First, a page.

Propelled through condensed time, principal character Aleta witnesses more than a century of genocidal history that is unfortunately not fantasy but inspired by real events. In despair, she says, “Those horrible places I went to in the past ... I thought none of it could ever happen again. I thought people had learned…. I know thousands will die because some people think they’re right and everyone else is wrong. And not just this time. It’s going to happen over and over.”
The historical portions are set from 1838 to 1976. The atrocities covered in the novel during the span of those years are treated as vignettes absorbed into the fabric of the story. Although there is far more to the tale than these cruel scenes, it doesn’t hurt to remember what they were about and when they happened.
The devastating forced relocation of the Cherokee Indians from the American South to Oklahoma in seventeen detachments—the Cherokee Trail of Tears—occurred during the summer of 1838 through 1839. Residential schools designed to “Kill the Indian—Save the Man” were established after the Civil War and lasted almost to the end of the 20th Century.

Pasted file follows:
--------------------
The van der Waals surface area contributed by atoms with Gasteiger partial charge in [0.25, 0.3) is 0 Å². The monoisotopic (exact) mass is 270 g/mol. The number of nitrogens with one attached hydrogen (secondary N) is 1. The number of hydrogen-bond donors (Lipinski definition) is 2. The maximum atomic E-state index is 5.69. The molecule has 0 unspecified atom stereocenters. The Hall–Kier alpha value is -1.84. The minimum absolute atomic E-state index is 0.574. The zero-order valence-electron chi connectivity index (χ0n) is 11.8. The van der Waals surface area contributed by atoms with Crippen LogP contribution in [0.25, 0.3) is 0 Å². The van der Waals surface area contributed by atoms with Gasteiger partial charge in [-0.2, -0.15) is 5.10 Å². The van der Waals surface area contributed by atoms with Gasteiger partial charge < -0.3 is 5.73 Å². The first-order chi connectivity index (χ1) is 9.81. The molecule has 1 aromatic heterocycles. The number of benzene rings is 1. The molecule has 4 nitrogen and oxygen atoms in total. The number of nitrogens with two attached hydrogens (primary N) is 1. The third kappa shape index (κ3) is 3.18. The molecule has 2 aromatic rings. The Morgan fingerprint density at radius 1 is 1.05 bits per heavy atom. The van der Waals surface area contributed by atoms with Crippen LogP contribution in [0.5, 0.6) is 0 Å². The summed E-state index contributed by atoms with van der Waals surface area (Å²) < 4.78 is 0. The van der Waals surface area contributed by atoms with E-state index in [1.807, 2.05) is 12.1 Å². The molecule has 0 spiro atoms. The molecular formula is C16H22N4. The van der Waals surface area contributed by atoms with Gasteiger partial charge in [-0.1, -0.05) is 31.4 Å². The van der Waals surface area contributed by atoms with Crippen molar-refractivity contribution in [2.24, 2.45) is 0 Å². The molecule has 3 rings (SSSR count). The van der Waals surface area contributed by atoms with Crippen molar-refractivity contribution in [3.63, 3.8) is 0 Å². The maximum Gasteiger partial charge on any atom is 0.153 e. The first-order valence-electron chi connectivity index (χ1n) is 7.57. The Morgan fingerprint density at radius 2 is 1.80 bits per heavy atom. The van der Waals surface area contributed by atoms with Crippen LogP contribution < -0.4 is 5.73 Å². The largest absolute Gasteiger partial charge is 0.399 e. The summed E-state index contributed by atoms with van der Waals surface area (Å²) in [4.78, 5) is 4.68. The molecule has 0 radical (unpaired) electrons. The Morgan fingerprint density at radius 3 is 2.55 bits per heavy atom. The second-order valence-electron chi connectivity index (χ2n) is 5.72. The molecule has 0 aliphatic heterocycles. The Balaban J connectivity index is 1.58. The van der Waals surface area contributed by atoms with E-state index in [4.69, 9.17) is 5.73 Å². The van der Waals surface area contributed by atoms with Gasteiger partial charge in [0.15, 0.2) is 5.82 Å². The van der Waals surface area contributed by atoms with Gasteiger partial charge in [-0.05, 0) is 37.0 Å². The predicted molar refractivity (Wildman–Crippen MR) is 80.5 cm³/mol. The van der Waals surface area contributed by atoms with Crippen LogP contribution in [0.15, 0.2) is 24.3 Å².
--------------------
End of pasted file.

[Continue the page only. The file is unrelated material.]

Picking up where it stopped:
The Warsaw Ghetto, created in 1940 during the German WW II occupation of Poland, ended abruptly in May, 1943. The death toll of the Jewish population herded within and imprisoned behind its walls exceeded 100,000.
The forced internment of Japanese Americans in camps throughout the U.S. and Hawaii began a few months after Pearl Harbor, December 7, 1941, and did not end until early 1945.
The Drancy internment camp for Jews—a halfway point on the way to the extermination camps—operated in a suburb near Paris from 1942 to 1944 during the German occupation of France. It is now a Shoah memorial museum.
A brief episode in the novel is based on the 1944 liquidation of the “gypsy family camp” at Auschwitz when some Romani prisoners were shipped off to provide slave labor in German factories.
The repressive Communist era in Czechoslovakia lasted from 1948 to 1989.